The PIR sensor produces a small millivolt signal by detecting radiated temperature changes such as those from the movement of humans. This sensor does not produce a voltage output for static incidences or temperatures. Depending on the proximity of the passing person, the PIR’s output voltage increases or decreases as the object enters or leaves the PIR’s field of vision, which happens within a 0.5Hz to 7Hz frequency range (Figure 4).

Figure 4. PIR Motion Detection Circuit Using a Dual Single-Supply Operational Amplifier

In Figure 4, the PIR’s bias DC voltage output is approximately 1V. The two amplifier stages are exact duplicates, with a gain of ~46.4 and a 0.5Hz (zero) to 7Hz (pole) second-order bandpass filter, which matches the expected frequency range of passing humans. With these two second-order bandpass filters, the DC signals, including the amplifier’s offset voltages, do not pass to the circuit output (OUT). The two second-order bandpass filters require an adequate amplifier bandwidth of 8kHz or greater.

The battery life of today’s motion detection systems is approximately one year. With future upgrades, devices with lower power consumption and smaller component sizes will be expected. Due to this battery-powered environment, the amplifiers for this solution must also be nanopower-capable and housed in a small package.

A gas detector is a device that senses the presence of gases in an area. As an example, carbon monoxide (CO) is an odorless, colorless gas produced by burning fuel. Sometimes, due to a stove, lantern, grill, or furnace, the CO’s concentration can build in the room or facility to harmful levels. The gas detector’s function is to sense the CO’s concentration level and interface with a control system that notifies the user and/or shuts down the offending system.

The gas detector front-end circuit shown in Figure 5 detects various types of gases, as determined by the gas sensor type. In Figure 5, U1 energizes the sensor with a constant DC voltage (VREF1) at the sensor reference electrode (RE). U2, configured as a transimpedance amplifier, changes the sensor output current (ISENSE) into a voltage (VOUT). The output voltage is equal to the sensor’s output current (ISENSE) times the amplifier’s feedback resistor (R3). The ISENSE polarity depends on the type of sensor.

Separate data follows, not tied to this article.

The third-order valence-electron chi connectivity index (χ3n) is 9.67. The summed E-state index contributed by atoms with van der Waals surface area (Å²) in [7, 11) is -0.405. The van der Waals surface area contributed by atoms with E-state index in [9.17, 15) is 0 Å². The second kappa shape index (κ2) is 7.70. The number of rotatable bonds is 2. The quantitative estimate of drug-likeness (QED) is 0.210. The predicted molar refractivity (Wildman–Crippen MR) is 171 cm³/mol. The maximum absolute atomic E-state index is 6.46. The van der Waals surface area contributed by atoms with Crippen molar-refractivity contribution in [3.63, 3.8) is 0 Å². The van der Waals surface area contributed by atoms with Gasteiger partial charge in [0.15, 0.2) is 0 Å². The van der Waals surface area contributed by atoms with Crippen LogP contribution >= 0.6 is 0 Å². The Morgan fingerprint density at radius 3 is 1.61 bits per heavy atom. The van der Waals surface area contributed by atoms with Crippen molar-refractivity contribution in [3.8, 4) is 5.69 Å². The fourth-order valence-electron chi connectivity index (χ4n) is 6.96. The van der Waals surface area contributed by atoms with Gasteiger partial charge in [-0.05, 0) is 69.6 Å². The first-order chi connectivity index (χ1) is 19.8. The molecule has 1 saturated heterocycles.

Figure 5. Gas Detection Circuit Using a Single-Supply Dual Operational Amplifier

Due to the transimpedance configuration, this circuit requires amplifiers with extremely low input bias currents in the picoamp range. Combined with the battery-powered environment, these amplifiers must be nanopower-capable and housed in an extremely small package.

As mentioned earlier, devices for portable and remote applications require power-conscious components in small packages while still meeting critical electrical performance specifications. The key amplifier specifications that our application circuits required were common-mode input ranges to the negative supply, rail-to-rail output swing, and ample bandwidth. An amplifier which meets the criteria for the three circuits discussed is the MAX40018, a nanoPower dual operational amplifier in a WLP package. This device consumes the lowest power with the smallest packaging in its class (Figure 6).

Figure 6. Dual Operational Amplifier Quiescent Current vs. Package Size

Figure 6 compares four dual operational amplifiers. Of the four, the bottom left dual amplifier outperforms the others with 400nA quiescent current per operational amplifier with a 1.488mm2 wafer level package (WLP) housing. The glucose meter, the occupancy sensor, and the gas meter are appropriate fits for the nanoPower, tiny dual amplifier.

Battery-powered portable and remote devices demand small, ultra-low power components. Operational amplifiers used in these applications must meet these power conditions without compromising key performance specifications. We examined how a dual nanopower operational amplifier fits directly into these requirements with ultra-low power consumption, a small chip-size package, a sub-pico ampere input bias current, and a unity gain bandwidth greater than 8kHz. Who could ask for more?